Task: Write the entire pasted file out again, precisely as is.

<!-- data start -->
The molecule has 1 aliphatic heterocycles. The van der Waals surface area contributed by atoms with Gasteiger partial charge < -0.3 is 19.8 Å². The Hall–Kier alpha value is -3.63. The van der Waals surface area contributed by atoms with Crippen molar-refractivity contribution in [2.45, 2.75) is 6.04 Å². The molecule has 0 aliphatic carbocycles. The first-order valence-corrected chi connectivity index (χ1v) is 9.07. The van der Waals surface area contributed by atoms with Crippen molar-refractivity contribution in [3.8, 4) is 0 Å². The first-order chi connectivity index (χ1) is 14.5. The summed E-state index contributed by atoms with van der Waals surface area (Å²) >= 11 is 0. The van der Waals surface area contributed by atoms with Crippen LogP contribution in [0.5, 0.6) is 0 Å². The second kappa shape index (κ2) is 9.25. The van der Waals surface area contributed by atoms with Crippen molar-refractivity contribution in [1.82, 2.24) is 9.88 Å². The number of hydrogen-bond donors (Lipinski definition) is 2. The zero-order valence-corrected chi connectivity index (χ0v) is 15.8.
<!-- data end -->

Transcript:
The molecule has 1 aliphatic heterocycles. The van der Waals surface area contributed by atoms with Gasteiger partial charge < -0.3 is 19.8 Å². The Hall–Kier alpha value is -3.63. The van der Waals surface area contributed by atoms with Crippen molar-refractivity contribution in [2.45, 2.75) is 6.04 Å². The molecule has 0 aliphatic carbocycles. The first-order valence-corrected chi connectivity index (χ1v) is 9.07. The van der Waals surface area contributed by atoms with Crippen molar-refractivity contribution in [3.8, 4) is 0 Å². The first-order chi connectivity index (χ1) is 14.5. The summed E-state index contributed by atoms with van der Waals surface area (Å²) >= 11 is 0. The van der Waals surface area contributed by atoms with Crippen LogP contribution in [0.5, 0.6) is 0 Å². The second kappa shape index (κ2) is 9.25. The van der Waals surface area contributed by atoms with Crippen molar-refractivity contribution in [1.82, 2.24) is 9.88 Å². The number of hydrogen-bond donors (Lipinski definition) is 2. The zero-order valence-corrected chi connectivity index (χ0v) is 15.8.